Understanding Malay Society and Culture

Malaysian Culture

Because of the wide range of people living there, Malaysia has an extremely diversified culture. Taking the Malays as an example, who are an ethnic subgroup of the Austronesian people.

The Malay peninsula, coastal Borneo, and eastern Sumatra are all home to the main ethnic groups from the Philippines and Taiwanese natives. Since China and India had trading links with Malaysia, Malaysia was impacted by their civilizations. The Arabic, British, and Persian cultures have all had a significant impact on Malaysian culture. These Malaysian ethnic groups are different and one of a kind in terms of their cultural customs. So, the Malay culture is a mixture of the cultures mentioned above, predominantly the Indian and Chinese cultures.

The Politics of the Malays

Politics of the Malay people is dominated by the elite which mostly consists of the Chinese middle-class whose lifestyle is the most prosperous. Malaysia’s population is about 26.75 million, comprising of many ethnic groups, including Indians (7.5%), Chinese (25.3%), Malays (54.2%), and others (13%).

Understanding Malay Culture and Society

The Malay Government

The government and the politics of Malaysia operate within an agenda of a Federal Representative Democratic Constitution Monarchy. The executive power the government exercises is a federal system of government and 13 governments in the states. The legislative duty is by the federal parliament and the 13 assemblies. They have an independent judiciary, not interfered with by the executive and the legislature. This government is headed by the king who selects a prime minister. The king's position is usually interchanged among some nine hereditary Malay rulers after every five years, who must come from the leading coalition in parliament. Malay parliament is divided into elective representations, which is the Dewan Rakyat and senators who are appointed called the Dewan Negara.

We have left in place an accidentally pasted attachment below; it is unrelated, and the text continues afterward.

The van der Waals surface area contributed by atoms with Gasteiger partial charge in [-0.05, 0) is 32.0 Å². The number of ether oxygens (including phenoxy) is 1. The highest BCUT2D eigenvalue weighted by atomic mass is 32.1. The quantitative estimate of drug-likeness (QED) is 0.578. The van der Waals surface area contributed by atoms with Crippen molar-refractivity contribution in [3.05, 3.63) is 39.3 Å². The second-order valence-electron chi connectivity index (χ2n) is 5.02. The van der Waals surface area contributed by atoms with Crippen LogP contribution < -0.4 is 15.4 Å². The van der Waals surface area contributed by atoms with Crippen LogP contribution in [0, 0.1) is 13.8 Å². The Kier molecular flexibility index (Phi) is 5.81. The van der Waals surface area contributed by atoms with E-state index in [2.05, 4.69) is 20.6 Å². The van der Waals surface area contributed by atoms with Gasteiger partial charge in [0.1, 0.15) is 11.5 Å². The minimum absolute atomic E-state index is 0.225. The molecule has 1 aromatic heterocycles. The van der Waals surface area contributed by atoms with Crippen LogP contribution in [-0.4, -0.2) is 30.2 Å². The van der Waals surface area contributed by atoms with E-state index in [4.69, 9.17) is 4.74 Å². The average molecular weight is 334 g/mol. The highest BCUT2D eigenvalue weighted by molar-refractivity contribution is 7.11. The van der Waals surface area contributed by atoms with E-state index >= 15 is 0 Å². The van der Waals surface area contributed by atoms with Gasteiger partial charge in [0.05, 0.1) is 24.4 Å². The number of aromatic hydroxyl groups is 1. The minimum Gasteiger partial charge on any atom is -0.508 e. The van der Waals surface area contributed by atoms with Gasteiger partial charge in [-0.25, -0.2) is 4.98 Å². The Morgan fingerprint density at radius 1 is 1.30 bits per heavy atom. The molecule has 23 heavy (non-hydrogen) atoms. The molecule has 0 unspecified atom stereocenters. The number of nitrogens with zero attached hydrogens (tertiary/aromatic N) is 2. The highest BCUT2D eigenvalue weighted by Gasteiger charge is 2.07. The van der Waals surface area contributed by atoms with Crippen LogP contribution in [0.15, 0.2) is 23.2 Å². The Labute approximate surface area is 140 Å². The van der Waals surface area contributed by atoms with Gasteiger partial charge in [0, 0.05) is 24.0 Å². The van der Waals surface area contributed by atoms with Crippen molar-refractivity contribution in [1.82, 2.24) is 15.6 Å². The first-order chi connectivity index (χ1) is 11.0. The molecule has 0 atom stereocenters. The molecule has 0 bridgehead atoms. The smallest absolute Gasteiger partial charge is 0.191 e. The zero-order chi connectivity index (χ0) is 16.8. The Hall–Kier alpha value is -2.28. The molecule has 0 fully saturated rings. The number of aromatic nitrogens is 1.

Problems in Understanding Malay Politics

Even having succeeded in poverty reduction of population, Malaysia is grappling with the eradication of inequality between the Malays and the Chinese, which are the major ethnic groups of Malaysia, has made the country polarized. This polarization threatens to cause instability in the government and also the political system, which posed to be a well-established system for a long time. In 1969, there were communal riots that erupted in Kuala Lumpur and in other areas of the country between the Malays and Chinese. These riots made the government scrutinize the policies that were existing from the independence period, which brought with it a launch of a system, New Economic Policy (NEP), that was to earmarked for poverty eradication, trade and economic imbalances among the ethnic communities. Since the NEP was implemented, polarization between these two ethnic communities has been on the rise regarding job opportunities, housing, and education. The system in Malaysia tends to support the Malays more than the Chines. For instance, most Malays work in the government sector, while the Chinese work in the private sector, even as pay is good in the private sector than the government jobs. Malays are also advantaged in getting scholarships in the public colleges and universities as opposed to their Chinese and other citizens. There was a protest in 2007 mobilized by Bersih; it managed to bring out dissatisfaction with the policies of the then government of Abdullah Badawi, which resulted in the opposition gaining some mileage from this in the general election of 2008. Malays are politically powerful because most of them get elected to the office, but the Chinese have the financial might. This hasn't gone well with the maintenance of a peaceful nation. Since the demographics are on their side, for one's political ambition to take shape, one has to appeal to this ethnic group.